Sunflower-seed crushing

  • The largest European crusher of sunflower seeds in 2017 was Hungary; the country crushed 1.7 million tonnes of sunflower seeds (21% of the European Union total).
  • Spain and France are also large crushers of sunflower seeds. In 2017, crushing activities amounted to 1.1 million tonnes in Spain and 1.2 million tonnes in France. From the French domestic production of sunflower sereds, around 90% is destined for crushing.
  • Countries that engage in smaller-scale crushing of sunflower seeds are Bulgaria (987 thousand tonnes in 2017), Romania (930 thousand tonnes), the Netherlands (486 thousand tonnes) and Italy (413 thousand tonnes).


  • In 2016/17, total production of sunflower seeds in Europe amounted to 8.5 million tonnes, which is an increase of 7.4% in relation to 2015/16.
  • Romania and Bulgaria are the largest producers of sunflower seeds in the European Union. Production in Romania amounted to 2.0 million tonnes and the production in Bulgaria to 1.9 million tonnes in 2016. Romania accounted for 24% and Bulgaria for 22% of total European Union’s production.
  • Other large European producers include Hungary (1.5 million tonnes in 2016), France (1.2 million tonnes) and Spain (755 thousand tonnes).


  • Find out more about consumption (& crushing) and production of sunflower seeds in Europe through the statistics provided by FAOSTAT and FEDIOL (Federation of the European Vegetable Oil and Protein meal Industry).

3 . Market trends

This section describes market trends relevant for confectionery-grade sunflower seeds only (that is, edible seed industry). Market trends related to sunflower oil and sunflower seed-crushing activities are described in our study on the European market for sunflower oil.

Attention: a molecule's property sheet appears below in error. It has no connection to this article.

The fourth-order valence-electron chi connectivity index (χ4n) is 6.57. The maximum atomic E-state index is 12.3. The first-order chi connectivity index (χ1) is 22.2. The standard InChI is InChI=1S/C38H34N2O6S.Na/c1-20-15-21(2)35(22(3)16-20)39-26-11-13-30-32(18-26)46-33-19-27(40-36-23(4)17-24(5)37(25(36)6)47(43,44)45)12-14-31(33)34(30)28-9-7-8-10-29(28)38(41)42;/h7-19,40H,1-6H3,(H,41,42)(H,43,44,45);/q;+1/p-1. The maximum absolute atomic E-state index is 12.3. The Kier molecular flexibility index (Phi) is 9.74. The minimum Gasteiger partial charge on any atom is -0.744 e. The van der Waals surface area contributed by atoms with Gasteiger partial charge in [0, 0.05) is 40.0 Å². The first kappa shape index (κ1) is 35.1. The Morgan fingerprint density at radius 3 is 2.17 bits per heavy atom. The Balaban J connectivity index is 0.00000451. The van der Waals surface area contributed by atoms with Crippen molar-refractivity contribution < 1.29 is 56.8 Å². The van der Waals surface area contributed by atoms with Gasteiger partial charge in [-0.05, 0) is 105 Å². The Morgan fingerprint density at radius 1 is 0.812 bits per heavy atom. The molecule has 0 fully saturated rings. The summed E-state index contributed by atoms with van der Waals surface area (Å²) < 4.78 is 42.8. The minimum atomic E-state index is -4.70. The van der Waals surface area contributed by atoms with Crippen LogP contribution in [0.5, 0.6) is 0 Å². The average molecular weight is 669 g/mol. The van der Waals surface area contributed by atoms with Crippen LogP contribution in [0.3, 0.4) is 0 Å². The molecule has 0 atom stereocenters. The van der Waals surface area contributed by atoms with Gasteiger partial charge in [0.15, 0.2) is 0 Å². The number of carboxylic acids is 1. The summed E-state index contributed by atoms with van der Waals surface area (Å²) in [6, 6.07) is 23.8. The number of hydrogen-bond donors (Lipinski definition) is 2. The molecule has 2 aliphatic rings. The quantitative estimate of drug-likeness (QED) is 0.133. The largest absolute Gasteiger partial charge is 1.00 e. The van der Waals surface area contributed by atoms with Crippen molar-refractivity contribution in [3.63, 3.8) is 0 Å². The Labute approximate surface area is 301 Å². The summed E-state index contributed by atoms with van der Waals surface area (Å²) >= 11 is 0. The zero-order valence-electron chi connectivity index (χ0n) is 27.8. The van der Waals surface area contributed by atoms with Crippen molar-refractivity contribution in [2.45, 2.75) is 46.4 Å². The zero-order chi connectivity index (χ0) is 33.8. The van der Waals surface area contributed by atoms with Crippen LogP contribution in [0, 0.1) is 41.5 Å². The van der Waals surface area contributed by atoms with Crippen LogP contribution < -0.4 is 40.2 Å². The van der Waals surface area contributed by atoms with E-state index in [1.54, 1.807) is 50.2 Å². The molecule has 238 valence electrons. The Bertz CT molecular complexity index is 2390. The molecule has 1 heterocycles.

Health and wellness

  • The healthy content of sunflower seed makes it a popular ingredient for health food products. Sunflower seeds contain a high amount of proteins, vitamin B1 & E, other minerals (including calcium), as well as dietary fibres and linoleic acids. Its contents make confectionery-grade sunflower seed an interesting ingredient for health food products, a growing market in Europe.
  • One important health trend related to sunflower oil is the growth of lighter oils (i.e. high oleic). In France and other West-European countries, the market has been slowly switching to high-oleic sunflower oil, stimulating growers to adapt the raw material (sunflower seeds) accordingly. In addition, European importers report that the demand for high-oleic sunflower oil surpasses its current availability, which can be turned into prospective market opportunities for producers and exporters who succeed in filling this gap. Read more about this trend in CBI Product Fact Sheet ‘Sunflower Oil in Europe.
  • Additional to its high nutritional value, sunflower seed also provides a valuable alternative to peanuts or tree-nuts. Unlike peanuts, sunflower seed allergies are rare. The high nutritional value and low allergy risk of sunflower seeds in food products has made the seed a popular alternative ingredient in salads, snacks and convenience foods.

Convenience and functionality

  • Functional snacks and convenience foods are among the fastest growing markets in Western Europe. With the increased use of nuts and oilseeds, including sunflower seeds, exporters of sunflower seeds can benefit from this trend as well.
  • This is especially true for the low-fat snack segment. Sunflower seeds, following pumpkin seed, are a popular ingredient due to their relatively low fat percentage (around 25%).


  • Promote the various applications and health properties of sunflower seeds. Make sure to provide your buyer with accurate product specifications and composition details, with a focus on: 1) Product description and code, 2) Grade, 3) Origin, 4) Certificate(s) [if applicable], 5) Production: ingredients, additives, process, 6) Sensorial properties: smell, colour, taste, appearance, 7) Packing: net content, kind of packaging, size, layers, 8) Shelf life, 9) Nutritional values, 10) Analytical properties, 11) Microbiological properties, 12) Allergy list.
  • Make sure your product characteristics and quality match your target market and end-user in terms of: 1) Taste and odour, 2) Oil content, 3) Purity level, 4) Uniformity and appearance, 5) Natural / shelled.
  • Stay informed on the Nutrition trends in the European Union by visiting websites such as Food Navigator, Nutraingredients and Food Ingredients First.

4 . What legal requirements must my product comply with?

Contaminants in food: The European Union has laid down maximum levels of contaminants in food, including ingredients such as sunflower seeds.


Maximum Residue Levels (MRLs) of pesticides in food: European Union legislation has been laid down to regulate the presence of pesticide residues (MRLs) in food products.